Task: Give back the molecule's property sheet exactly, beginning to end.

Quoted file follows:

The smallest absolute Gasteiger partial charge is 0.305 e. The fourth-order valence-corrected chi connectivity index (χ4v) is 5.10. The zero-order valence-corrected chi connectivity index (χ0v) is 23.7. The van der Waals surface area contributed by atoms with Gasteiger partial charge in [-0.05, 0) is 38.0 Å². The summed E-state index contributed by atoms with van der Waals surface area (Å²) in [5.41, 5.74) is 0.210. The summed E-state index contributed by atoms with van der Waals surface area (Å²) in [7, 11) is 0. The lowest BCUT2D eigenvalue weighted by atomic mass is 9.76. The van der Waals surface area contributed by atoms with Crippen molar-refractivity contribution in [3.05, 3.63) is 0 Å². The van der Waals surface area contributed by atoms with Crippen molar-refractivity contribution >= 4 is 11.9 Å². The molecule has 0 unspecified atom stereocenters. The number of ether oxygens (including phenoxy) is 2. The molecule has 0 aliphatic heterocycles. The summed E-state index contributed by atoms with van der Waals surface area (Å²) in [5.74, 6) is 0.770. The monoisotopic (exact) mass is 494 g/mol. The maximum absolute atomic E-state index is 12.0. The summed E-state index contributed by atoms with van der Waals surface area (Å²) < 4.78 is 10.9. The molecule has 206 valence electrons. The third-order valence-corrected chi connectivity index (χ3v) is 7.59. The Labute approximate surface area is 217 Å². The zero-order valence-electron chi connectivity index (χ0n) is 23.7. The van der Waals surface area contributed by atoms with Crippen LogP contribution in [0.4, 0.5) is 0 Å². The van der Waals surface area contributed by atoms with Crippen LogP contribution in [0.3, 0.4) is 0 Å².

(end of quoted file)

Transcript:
The smallest absolute Gasteiger partial charge is 0.305 e. The fourth-order valence-corrected chi connectivity index (χ4v) is 5.10. The zero-order valence-corrected chi connectivity index (χ0v) is 23.7. The van der Waals surface area contributed by atoms with Gasteiger partial charge in [-0.05, 0) is 38.0 Å². The summed E-state index contributed by atoms with van der Waals surface area (Å²) in [5.41, 5.74) is 0.210. The summed E-state index contributed by atoms with van der Waals surface area (Å²) in [7, 11) is 0. The lowest BCUT2D eigenvalue weighted by atomic mass is 9.76. The van der Waals surface area contributed by atoms with Crippen molar-refractivity contribution in [3.05, 3.63) is 0 Å². The van der Waals surface area contributed by atoms with Crippen molar-refractivity contribution >= 4 is 11.9 Å². The molecule has 0 unspecified atom stereocenters. The number of ether oxygens (including phenoxy) is 2. The molecule has 0 aliphatic heterocycles. The summed E-state index contributed by atoms with van der Waals surface area (Å²) in [5.74, 6) is 0.770. The monoisotopic (exact) mass is 494 g/mol. The maximum absolute atomic E-state index is 12.0. The summed E-state index contributed by atoms with van der Waals surface area (Å²) < 4.78 is 10.9. The molecule has 206 valence electrons. The third-order valence-corrected chi connectivity index (χ3v) is 7.59. The Labute approximate surface area is 217 Å². The zero-order valence-electron chi connectivity index (χ0n) is 23.7. The van der Waals surface area contributed by atoms with Crippen LogP contribution in [0.4, 0.5) is 0 Å². The van der Waals surface area contributed by atoms with Crippen LogP contribution in [0.3, 0.4) is 0 Å².